In “Holiday,” another Japan-based story, we’re with a newbie salaryman:
Ever since his induction into the Setouchi Shipping Company, Kugo had grimly accepted that his position in the corporate food chain amounted to something only slightly smaller than krill. His senior co-workers, the mullet heads, took advantage of this, heaping on the new recruits the most menial of tasks…
He takes a much needed holiday, on which two characters vie for interest: a mysterious stranger who seems to be following him (an industrial spy keen to get Kugo’s files for a new ship design?) and a hot middle-aged tour guide “in a 1960s-era powder blue air stewardess uniform, complete with a pillbox hat.”
Does the author have a fetish for air hostesses? In the last story of the collection, “Tenderloin,” which is set in an upmarket Australian club, we’re introduced to a somewhat downmarket staff member, a fifty-something Dot: “She wore her dyed blonde hair in a tight bun and her uniform a half-size too small, which helped her breasts defy gravity. She had a cabin attendant’s gait and a smile that turned off and on like a seatbelt sign.”
In “Across the Ditch,” (“the Ditch” is what we Antipodeans call the Tasman Strait, which separates Australia from New Zealand), we get what seems like the semi-autobiographical musings of a young teenaged Rowe as he heads to a new life in Australia.
Across the aisle, your mother checks your brother and sister’s seatbelt. She glances furtively at your father, who is beside you, then slumps back into her seat. Relief floods her face. You know what she’s thinking: Farewell to laundering sheep shit from rugby jerseys every weekend. Sayonara to butter-fried sheep’s brains. Adios to town hall dinner parties with all the intrigue of watching Dulux dry. Sixteen years of New Zealand rural life served—gone in a cloud of exhaust fumes, disappeared through the grimy rear window of a blue Toyota Corolla with three suitcases strapped to its roof. A teary-eyed goodbye to Grandpa, a road trip to Auckland, a last supper of pizza with relatives, then a few hours of sleep before the dawn taxi to the airport. She closes her eyes, exhausted.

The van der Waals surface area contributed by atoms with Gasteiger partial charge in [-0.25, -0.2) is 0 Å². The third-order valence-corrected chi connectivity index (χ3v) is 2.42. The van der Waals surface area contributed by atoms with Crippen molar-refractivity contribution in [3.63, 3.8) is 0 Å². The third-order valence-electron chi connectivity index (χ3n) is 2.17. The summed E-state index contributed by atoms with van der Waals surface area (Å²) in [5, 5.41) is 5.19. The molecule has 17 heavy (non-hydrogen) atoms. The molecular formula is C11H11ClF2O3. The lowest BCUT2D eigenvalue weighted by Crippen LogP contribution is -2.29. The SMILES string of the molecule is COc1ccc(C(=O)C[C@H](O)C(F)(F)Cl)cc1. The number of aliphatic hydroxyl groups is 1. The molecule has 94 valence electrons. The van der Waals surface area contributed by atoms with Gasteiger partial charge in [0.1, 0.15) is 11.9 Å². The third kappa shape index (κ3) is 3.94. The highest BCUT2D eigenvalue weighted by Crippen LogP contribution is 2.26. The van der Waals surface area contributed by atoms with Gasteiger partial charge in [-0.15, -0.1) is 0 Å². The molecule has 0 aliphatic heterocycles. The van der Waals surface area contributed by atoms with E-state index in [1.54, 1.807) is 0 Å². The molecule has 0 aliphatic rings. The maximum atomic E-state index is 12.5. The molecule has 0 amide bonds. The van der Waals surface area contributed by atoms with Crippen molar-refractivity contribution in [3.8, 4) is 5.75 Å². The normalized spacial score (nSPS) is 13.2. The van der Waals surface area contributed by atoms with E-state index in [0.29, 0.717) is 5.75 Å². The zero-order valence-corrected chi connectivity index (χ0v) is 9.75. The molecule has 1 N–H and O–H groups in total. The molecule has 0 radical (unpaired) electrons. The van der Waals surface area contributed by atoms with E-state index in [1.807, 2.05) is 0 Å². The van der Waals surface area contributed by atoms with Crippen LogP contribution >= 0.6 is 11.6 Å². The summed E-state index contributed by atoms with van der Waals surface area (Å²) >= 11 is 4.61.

The boy feels a mix of fear and excitement as he flies to Melbourne. In a cutting-to-the-bone slap of truth Rowe writes:
Your family isn’t chasing freedom—it’s fleeing crushing boredom, the kind that gets small-town teenagers pregnant, tempts young men to smoke pot and drive fast, goads older ones to rustle cattle and other men’s wives.
Yes, the boredom of small-town New Zealand, which Rowe left for big-town Australia (back “when orange Fanta came in glass bottles and AM radio was king”), was indeed, at least in pre-Internet days, a mental challenge. Now Rowe lives (and writes and teaches) in the samurai castle town of Himeji in western Honshu. I came across and was impressed by his writing when I was looking for contributors to Camphor Press’ Inaka: Portraits of Life in Rural Japan; unfortunately, mid-sized Himeji (home to half a million) didn’t qualify.
Pearl City: Stories from Japan and Elsewhere is an immensely enjoyable read. It’s a book with a lot of heart. Sitting atop his authorial Mount Olympus, or Japanese castle – ambrosia by his side I suspect from the many drink references in his stories – Rowe is not a capricious God toying with disposable mortals. He is kind to his characters (well, apart from a few he kills off), and fair with his readers too; there’s no unfair sleight of hand in the plot resolutions. The stories are satisfying yet leave you wanting to know more about the characters.
Although accessible, it’s also a writer’s book, with lots of craft to admire and phrasing aplenty worth stealing; it might even encourage you to try your hand at short story writing.